Protected pension age

Before 6 April 2006 (A-day) some individuals had a right to take their pension benefits before the normal minimum pension age if they either had a protected pension age, or they were retiring due to ill-health.
Key facts

A protected pension age is lost on transfer unless it's one of the following:

  • It's a block (or buddy) transfer, including a transfer on wind-up. 
  • It's a transfer to a scheme where the member already has a protected pension age.

Who might have a protected pension age?

  • Members of an occupational pension scheme or Section 32 who, on 5 April 2006, had an ‘unqualified right’ to take their pension benefits before age 55.
  • Individuals who, on 5 April 2006, were in certain jobs (usually sports people or those in dangerous occupations).

What do we mean by ‘unqualified right’?

It means that no one else needs to agree to the individual’s request to take their pension benefits such as an employer or scheme trustee. More details can be found in HMRC's Pensions Tax Manual - PTM062210.

When can the protection pension age be lost?

A protected pension age is lost if:

  • The individual chooses to transfer their benefits to another pension scheme, unless it’s a block (or buddy) transfer or part of a wind-up.
  • The individual doesn’t become entitled to all the rights under the scheme on the same day. More information can be found in HMRC’s Pensions Tax Manual - PTM062220

Let’s tell you more about a block (or buddy) and wind-up transfer

A block (or buddy) transfer has a number of conditions:

  • More than one member of the scheme must transfer at the same time to the same scheme. A transfer to or from a section Section 32 plan doesn't meet this condition as you can't have more than one member of a section Section 32 plan. A group personal pension, personal pension, stakeholder pension or an occupational pension scheme under the same trust will usually meet this condition.
  • 'Same time' doesn't mean funds have to transfer on the same day, as long as the transfers are obviously meant to be part of the same transaction.
  • The individual must not have been a member of the receiving scheme for longer than 12 months unless that scheme is a personal pension (including a stakeholder pension) that has only contracted out rights.

A wind-up transfer is a specific type of transfer. For a transfer to be treated as a winding-up transfer a number of conditions must apply:

  • the individual has protected pension age, and
  • the existing scheme must be winding up, and
  • the receiving scheme must be a deferred annuity contract, usually a Section 32 plan.

If all of the above conditions are met then any protected pension age will be maintained under the new pension plan.

What if an individual wants to take their pension as drawdown?

If a scheme with a protected pension age doesn’t offer drawdown, the individual has 2 choices:

  • Transfer the rights to a new scheme that offers drawdown before the benefits are crystallised. The protected pension age will only be maintained if the transfer is part of a block or wind-up transfer. All of the benefits need to be crystallised at the same time.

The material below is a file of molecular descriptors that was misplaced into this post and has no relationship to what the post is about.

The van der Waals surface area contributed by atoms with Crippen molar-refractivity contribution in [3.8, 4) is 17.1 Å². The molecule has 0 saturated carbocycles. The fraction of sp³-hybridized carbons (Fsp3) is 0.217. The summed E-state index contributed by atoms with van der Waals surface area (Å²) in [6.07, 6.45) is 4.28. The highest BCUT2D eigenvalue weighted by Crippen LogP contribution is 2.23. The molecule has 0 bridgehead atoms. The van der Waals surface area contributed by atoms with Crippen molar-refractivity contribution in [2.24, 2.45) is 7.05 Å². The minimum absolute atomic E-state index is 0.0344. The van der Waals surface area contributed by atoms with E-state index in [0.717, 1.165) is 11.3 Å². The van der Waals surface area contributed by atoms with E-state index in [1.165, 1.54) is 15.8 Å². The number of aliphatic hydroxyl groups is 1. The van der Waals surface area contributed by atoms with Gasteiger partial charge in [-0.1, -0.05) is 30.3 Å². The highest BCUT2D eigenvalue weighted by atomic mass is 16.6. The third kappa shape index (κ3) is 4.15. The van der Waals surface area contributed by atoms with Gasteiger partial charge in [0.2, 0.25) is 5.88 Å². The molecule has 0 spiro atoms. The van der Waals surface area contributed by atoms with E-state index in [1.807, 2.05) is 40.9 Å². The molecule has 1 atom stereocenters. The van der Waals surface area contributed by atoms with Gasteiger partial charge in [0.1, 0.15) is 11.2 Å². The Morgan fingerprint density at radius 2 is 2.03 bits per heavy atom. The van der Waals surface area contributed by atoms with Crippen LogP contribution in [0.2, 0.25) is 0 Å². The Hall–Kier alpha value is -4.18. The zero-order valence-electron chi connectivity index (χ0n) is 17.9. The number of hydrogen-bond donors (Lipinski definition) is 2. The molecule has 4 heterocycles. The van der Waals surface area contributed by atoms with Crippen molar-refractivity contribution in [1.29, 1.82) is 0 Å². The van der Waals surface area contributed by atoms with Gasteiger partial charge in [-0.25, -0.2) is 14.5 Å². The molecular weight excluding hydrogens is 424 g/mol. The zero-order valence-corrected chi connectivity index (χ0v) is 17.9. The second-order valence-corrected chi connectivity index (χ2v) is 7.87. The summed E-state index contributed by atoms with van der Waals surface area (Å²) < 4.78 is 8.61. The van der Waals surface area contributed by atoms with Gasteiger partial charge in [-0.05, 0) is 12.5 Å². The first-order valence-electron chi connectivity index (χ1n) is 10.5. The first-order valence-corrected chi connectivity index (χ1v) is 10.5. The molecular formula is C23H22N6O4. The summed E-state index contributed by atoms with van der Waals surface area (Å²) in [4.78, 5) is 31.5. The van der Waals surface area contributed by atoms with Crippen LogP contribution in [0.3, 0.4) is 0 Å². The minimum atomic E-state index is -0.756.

• Stay in their current scheme to take advantage of the protected pension age. But the individual will not be able to have drawdown.

HMRC Pension Tax Manual – PTM062220 tells you more about this.

Things to bear in mind

As well as all the conditions explained above, the receiving scheme/insurer must be willing and able to accept the transfer.

An individual with a protected pension age of less than 50, taking their pension before they reach the normal minimum pension age, may have their lifetime allowance reduced. Give HMRC Pension Tax Manual – PTM082000 a read if you want to know more.

And if the individual has a reduced lifetime allowance, their maximum pension commencement lump sum will reduce to the lower of:

Want to know more?

Check out these useful links to HMRC’s tax manuals:

HMRC Pensions Tax Manual - PTM062200 - Member benefits: pensions: protected pension age: contents
HMRC Pension Tax Manual – PTM062220 – Member benefits: pensions: protected pension age: personal pensions and RACs – right to take benefits before age 50
HMRC Pensions Tax Manual - PTM062205 - Member benefits: pensions: protected pension age: basic principles
HMRC Pensions Tax Manual - PTM062240 - Member benefits: pensions: protected pension age: right to keep a protected pension age after transfers or winding-ups
HMRC Pension Tax Manual – PTM082000 – The lifetime allowance and the lifetime allowance charge: reduced lifetime allowance
HMRC Pension Tax Manual – PTM063250 – Member Benefits: lump sums: Pension commencement lump sum (PCLS): available portion.
HMRC Pension Tax Manual – PTM063240 - Member Benefits: lump sums: Pension commencement lump sum (PCLS): applicable amount.


The information provided is based on our current understanding of the relevant legislation and regulations and may be subject to alteration as a result of changes in legislation or practice. Also it may not reflect the options available under a specific product which may not be as wide as legislations and regulations allow.

All references to taxation are based on our understanding of current taxation law and practice and may be affected by future changes in legislation and the individual circumstances of the investor.

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The Royal London Mutual Insurance Society Limited is authorised by the Prudential Regulation Authority and regulated by the Financial Conduct Authority and the Prudential Regulation Authority. The firm is on the Financial Services Register, registration number 117672. It provides life assurance and pensions. Registered in England and Wales number 99064. Registered office: 55 Gracechurch Street, London, EC3V 0RL.